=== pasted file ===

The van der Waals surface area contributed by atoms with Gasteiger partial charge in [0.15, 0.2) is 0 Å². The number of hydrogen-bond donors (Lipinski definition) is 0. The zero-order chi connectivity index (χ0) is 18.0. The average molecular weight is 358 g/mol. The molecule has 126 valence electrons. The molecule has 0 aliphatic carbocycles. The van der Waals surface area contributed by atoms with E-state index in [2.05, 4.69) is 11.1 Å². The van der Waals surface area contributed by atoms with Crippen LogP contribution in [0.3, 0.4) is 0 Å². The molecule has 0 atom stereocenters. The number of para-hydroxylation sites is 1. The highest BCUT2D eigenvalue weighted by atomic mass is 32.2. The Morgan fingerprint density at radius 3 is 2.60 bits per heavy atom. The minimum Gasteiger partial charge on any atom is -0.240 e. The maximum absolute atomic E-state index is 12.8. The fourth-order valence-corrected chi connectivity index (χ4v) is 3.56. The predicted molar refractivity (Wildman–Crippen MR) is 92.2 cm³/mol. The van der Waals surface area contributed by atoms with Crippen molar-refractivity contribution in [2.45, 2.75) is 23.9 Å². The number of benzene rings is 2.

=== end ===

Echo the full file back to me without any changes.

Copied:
The van der Waals surface area contributed by atoms with Gasteiger partial charge in [0.15, 0.2) is 0 Å². The number of hydrogen-bond donors (Lipinski definition) is 0. The zero-order chi connectivity index (χ0) is 18.0. The average molecular weight is 358 g/mol. The molecule has 126 valence electrons. The molecule has 0 aliphatic carbocycles. The van der Waals surface area contributed by atoms with E-state index in [2.05, 4.69) is 11.1 Å². The van der Waals surface area contributed by atoms with Crippen LogP contribution in [0.3, 0.4) is 0 Å². The molecule has 0 atom stereocenters. The number of para-hydroxylation sites is 1. The highest BCUT2D eigenvalue weighted by atomic mass is 32.2. The Morgan fingerprint density at radius 3 is 2.60 bits per heavy atom. The minimum Gasteiger partial charge on any atom is -0.240 e. The maximum absolute atomic E-state index is 12.8. The fourth-order valence-corrected chi connectivity index (χ4v) is 3.56. The predicted molar refractivity (Wildman–Crippen MR) is 92.2 cm³/mol. The van der Waals surface area contributed by atoms with Crippen molar-refractivity contribution in [2.45, 2.75) is 23.9 Å². The number of benzene rings is 2.